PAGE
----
The cost of an office

At the Corporate Resources OSC held on Friday I asked a question about how much does the office of the Chairman of Cornwall Council cost. The answer from the senior accountant was not sure, but will find out. About an hour later the answer arrived. The cost of the Chairman’s office was £84,000 per year. One role costs the tax payer £84,000. Of course the Chairman does not receive that in payment. This includes £16,000 for travel and £32,000 for Civic functions.

This does not include any extra allowances that the Chairman receives as a member of the Council. The Chairman would receive £12,000 as the basic member allowance and around £18,000 for the role of Chairman. That is another £30,000 if fully claimed.

I am in no way criticizing the current Chairman personally. She does a fine job in representing the Council. My problem is during these tough times of cuts and re-alignment of services I find it difficult to understand how much it costs to run this office. The Cabinet Members (10 of them) have two full-time and one part time PA to help them carry out their roles. The Chairman has two PA’s. Backbench Councillors get no PA support.  As for the Civic Functions I am sure there is room for huge savings there. Do we need to hold so many, as I am sure people will understand if the odd function was cancelled due to the current climate.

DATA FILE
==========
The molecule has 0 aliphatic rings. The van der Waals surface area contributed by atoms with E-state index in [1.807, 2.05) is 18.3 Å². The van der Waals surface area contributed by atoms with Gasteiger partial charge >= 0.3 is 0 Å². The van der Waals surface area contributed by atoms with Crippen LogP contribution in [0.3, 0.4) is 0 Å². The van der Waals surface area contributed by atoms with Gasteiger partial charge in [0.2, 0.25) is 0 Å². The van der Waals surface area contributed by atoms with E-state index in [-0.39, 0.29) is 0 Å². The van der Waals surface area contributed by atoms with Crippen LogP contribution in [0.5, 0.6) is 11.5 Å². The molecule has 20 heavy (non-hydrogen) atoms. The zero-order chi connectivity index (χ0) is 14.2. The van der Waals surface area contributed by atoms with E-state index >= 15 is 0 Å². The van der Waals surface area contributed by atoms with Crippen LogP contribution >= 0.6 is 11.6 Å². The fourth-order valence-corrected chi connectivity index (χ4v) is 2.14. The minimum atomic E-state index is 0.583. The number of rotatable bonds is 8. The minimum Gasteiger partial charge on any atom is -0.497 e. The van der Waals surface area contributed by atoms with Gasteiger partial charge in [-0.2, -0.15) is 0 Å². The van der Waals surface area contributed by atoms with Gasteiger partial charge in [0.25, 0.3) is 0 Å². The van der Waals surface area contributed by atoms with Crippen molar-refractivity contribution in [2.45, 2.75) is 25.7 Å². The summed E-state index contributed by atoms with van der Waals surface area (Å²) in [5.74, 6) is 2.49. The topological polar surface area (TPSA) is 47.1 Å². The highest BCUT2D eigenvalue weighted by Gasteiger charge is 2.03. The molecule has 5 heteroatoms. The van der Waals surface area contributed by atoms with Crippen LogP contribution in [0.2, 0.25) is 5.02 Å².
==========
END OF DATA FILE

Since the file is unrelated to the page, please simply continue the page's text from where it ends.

If people do think spending £84,000 is value for money on this role then that is fine, and I will respect that. Personally I say it should be scaled down and the money used to protect services that are under threat. For example 1 years Chairman’s office costs equals to the running of a sports centre in North Cornwall.

Of course that maybe seen as a simplistic view and does not take into account that the value the Chairman brings to the Council when she is out there shaking hands and greeting people.

2 comments

  • Anonymous

    Well said!This scrutiny should be applied throughout the council,particularly at top level.I appreciate people are paid according to qualifications,experience and level of responsibility, but a cost benefit analysis would not go amiss.Pay cuts, not job cuts, make sense, as I'm sure most tax payers would prefer to pay those in the public sector to work rather than be unemployed!

  • Jonathan

    Councillors paid according to qualifications and experience? You must be kidding! A newly-elected councillor can be in a top-level SRA post the day after the post-election AGM.

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